Interactive Design

Interactive design, what is this you may ask?

It is the process of designing interactive products which support human communication and interaction in their everyday lives. The aim is to create user experiences while taking into account context of the products use, types of activities the product will be involved in, different user groups and their cultural differences.

So an important question to ask here is, what makes a good design?

Good design makes a product useful. A product is bought to be used after all. The products design has to meet certain criteria, not only functional but also psychological and aesthetic. The aesthetic quality of a product is vital to its usefulness because products we use every day affect us more than we realise. Good design makes a product understandable. This quote from Dieter Rams explains this perfectly “It (good design) clarifies the product’s structure. Better still, it can make the product talk. At best, it is self-explanatory.” And good design should be thorough, nothing should be left to chance. Care and accuracy in the design process must be taken to give the user what they need and deserve.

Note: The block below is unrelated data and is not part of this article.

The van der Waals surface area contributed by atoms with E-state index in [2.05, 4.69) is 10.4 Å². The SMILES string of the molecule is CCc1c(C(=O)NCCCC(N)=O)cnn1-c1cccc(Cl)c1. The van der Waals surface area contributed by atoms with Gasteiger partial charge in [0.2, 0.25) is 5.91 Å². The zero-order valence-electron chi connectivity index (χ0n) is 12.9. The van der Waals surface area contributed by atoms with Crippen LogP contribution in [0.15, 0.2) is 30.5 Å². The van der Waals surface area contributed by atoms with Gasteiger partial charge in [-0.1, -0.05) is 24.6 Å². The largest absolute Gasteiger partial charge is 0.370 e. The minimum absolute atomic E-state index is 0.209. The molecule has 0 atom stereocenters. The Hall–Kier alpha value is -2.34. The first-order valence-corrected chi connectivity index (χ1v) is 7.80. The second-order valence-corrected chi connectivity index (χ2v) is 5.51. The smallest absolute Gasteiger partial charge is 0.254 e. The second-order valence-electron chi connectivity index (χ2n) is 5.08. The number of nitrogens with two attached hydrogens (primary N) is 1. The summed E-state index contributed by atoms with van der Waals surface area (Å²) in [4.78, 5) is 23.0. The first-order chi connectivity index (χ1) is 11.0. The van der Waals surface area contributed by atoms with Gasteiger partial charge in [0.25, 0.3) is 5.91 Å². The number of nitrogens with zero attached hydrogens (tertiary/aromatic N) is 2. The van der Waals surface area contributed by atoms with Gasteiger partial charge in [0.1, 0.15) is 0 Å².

And equally as important, what makes a bad design?

Well naturally a bad design is one which ignores many, if not all of the above factors. Interactive designs should always be made with the user at the foremost part of the designers mind. If this is not the case, you can be sure your design will fall into this latter category.

There are two types of affordances. Number one, Perceived affordances. Number two, actual affordances. Actual affordances are considered the actual actionable properties of a product, while perceived affordances mean the design invites people to take any possible actions. So how are these different and why does it matter? Well when these are not the same, problems occur. If people’s perceptions are not what the designer expects, then you can guarantee the item designed will not be being used as intended. Let’s look at the door in the stairwell of A block. There are handles on both sides, and as we all know you don’t need a door handle to push the door open. So why have one on both sides? It just causes confusion and people try to pull a door which can only be pushed. Why not take it away and eliminate that problem? Take away the perceived affordance and only allow for the actual affordance.

My Story Board:

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